1. Skip to Menu
  2. Skip to Content
  3. Skip to Footer>

Time-Line computer Archive Ltd is a not for profit company, our aim is to collect, restore and exhibit all types of early computers and electronics.

We hope that our website will give an insight to the development of computing and will help give inspiration to other people to collect rather than throw out historical electronics.

We also would like to make a record of peoples experiences of early Computing and Electronics primarily from Scotland and the North of England but also from Great Britain generally. If you have any Experiences of early computing or Electronics please don't hesitate to contact us.

Paperclip Computer

PDF Print E-mail


This decoder converts binary code to decimal numbers










For a more detailed description

click on



Like the Encoder, I mounted the switches and bulbs on perspex, I found

the easiest way to fit the switches was to drill, then ream the holes and

then finish to size using a small file.










You can see in the photographs I used old switches, they were donated

to the Museum along with other items by Mrs winterburn from a her

late husbands estate, the only thing I had to do to them was to take off

the old solder to expose the holes on the wiring tangs, this allowed me

to wire wrap the connections.











I haven't built the Decoder to the sizes specified in the book , I've

also altered the design of the bulb harness as well.












I didn't encounter too many problems other than scratching and cracking

of the perspex , same as the encoder.

Wire wrapping the switches was quite fiddly, but managed to get a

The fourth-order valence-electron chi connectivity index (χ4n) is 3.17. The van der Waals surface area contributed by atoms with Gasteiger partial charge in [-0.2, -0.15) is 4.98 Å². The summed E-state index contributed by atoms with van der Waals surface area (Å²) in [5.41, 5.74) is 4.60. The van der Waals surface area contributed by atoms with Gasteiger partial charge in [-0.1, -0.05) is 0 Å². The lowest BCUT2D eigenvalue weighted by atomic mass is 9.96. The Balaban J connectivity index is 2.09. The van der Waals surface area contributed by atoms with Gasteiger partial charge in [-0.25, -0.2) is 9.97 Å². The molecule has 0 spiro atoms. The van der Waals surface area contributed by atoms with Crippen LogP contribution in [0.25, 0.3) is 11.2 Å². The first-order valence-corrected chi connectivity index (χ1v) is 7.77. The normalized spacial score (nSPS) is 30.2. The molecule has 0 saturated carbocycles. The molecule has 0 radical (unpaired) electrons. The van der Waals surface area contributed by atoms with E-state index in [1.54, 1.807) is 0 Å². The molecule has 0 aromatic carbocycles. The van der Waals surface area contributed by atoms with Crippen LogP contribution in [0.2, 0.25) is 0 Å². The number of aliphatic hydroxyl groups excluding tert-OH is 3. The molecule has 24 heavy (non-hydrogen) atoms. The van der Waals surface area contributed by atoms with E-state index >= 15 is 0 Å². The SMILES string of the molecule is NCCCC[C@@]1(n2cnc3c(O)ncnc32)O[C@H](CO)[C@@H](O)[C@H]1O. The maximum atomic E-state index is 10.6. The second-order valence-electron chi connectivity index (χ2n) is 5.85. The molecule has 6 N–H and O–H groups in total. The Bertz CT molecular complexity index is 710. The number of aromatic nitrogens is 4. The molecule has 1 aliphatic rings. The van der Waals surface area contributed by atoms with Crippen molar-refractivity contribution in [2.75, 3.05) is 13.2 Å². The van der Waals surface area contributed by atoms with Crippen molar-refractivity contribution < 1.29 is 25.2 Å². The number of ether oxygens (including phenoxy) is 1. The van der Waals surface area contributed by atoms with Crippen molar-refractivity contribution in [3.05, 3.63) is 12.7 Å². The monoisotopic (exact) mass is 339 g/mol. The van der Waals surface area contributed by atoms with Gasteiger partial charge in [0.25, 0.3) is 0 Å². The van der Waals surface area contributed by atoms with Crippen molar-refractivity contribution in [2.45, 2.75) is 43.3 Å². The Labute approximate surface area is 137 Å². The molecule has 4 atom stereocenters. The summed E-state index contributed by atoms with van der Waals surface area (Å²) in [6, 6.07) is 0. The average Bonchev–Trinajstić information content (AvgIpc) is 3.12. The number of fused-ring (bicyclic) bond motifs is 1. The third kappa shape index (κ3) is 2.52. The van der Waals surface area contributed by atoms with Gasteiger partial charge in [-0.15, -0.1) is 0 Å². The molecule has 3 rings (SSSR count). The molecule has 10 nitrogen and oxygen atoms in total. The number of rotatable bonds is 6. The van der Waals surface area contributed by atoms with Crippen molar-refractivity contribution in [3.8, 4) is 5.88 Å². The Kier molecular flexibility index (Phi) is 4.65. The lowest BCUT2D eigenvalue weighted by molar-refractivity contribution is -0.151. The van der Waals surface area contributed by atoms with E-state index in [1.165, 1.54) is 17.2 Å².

good enough connection to allow the decoder to work.

I also made a large drawing with all the switches and wire connections, this

helped by creating a visual reference once wiring was under way.










I really enjoyed this build and look forwards to my next module “ Memory Drum”




Paper clip computer (Encoder)


The Encoder converts Decimal to Binary code ready for computer

usage. Please click on read “Read article” for progress.











Two steps forwards one step back, that is how the Encoder developed.

With making the top sheet out of perspex, it through up problems with cracking

and scratching, but on the whole I think it was worth the extra effort.

Other problems encountered were, finding matching bobbins and getting the

yellow insulation tape to stick to the copper.

The book says, make a clip and string it between two dowels to act as the

connection between the bobbins and the bulbs, I found that I could not get the

right tension and the clips damaged the yellow insulation.

I changed the design and bonded the clips onto one dowel using car bodyfiller, this

has definitely done the trick, the clips ride over the insulation without damaging it.








A slightly different bulb assembly and bulb clip.











Finish assembled and tested.











There is a really interesting set of videos on YouTube that go through the programming

sequence for the paper clip computer ( click on link).


Next build, (Decoder).